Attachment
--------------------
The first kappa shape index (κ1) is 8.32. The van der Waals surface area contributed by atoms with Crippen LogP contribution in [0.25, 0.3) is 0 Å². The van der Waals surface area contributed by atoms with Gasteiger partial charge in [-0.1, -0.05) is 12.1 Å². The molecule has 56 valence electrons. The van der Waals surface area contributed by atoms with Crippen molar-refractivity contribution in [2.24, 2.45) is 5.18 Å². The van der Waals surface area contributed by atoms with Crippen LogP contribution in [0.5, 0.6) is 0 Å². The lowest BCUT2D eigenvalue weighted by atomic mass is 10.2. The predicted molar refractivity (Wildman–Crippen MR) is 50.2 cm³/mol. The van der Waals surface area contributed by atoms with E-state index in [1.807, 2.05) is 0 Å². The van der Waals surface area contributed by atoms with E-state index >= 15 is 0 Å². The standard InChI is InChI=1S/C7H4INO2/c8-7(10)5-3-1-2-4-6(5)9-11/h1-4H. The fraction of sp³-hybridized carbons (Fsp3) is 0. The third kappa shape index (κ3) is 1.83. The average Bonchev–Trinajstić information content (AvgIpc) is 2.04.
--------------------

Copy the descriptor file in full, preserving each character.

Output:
The first kappa shape index (κ1) is 8.32. The van der Waals surface area contributed by atoms with Crippen LogP contribution in [0.25, 0.3) is 0 Å². The van der Waals surface area contributed by atoms with Gasteiger partial charge in [-0.1, -0.05) is 12.1 Å². The molecule has 56 valence electrons. The van der Waals surface area contributed by atoms with Crippen molar-refractivity contribution in [2.24, 2.45) is 5.18 Å². The van der Waals surface area contributed by atoms with Crippen LogP contribution in [0.5, 0.6) is 0 Å². The lowest BCUT2D eigenvalue weighted by atomic mass is 10.2. The predicted molar refractivity (Wildman–Crippen MR) is 50.2 cm³/mol. The van der Waals surface area contributed by atoms with E-state index in [1.807, 2.05) is 0 Å². The van der Waals surface area contributed by atoms with E-state index >= 15 is 0 Å². The standard InChI is InChI=1S/C7H4INO2/c8-7(10)5-3-1-2-4-6(5)9-11/h1-4H. The fraction of sp³-hybridized carbons (Fsp3) is 0. The third kappa shape index (κ3) is 1.83. The average Bonchev–Trinajstić information content (AvgIpc) is 2.04.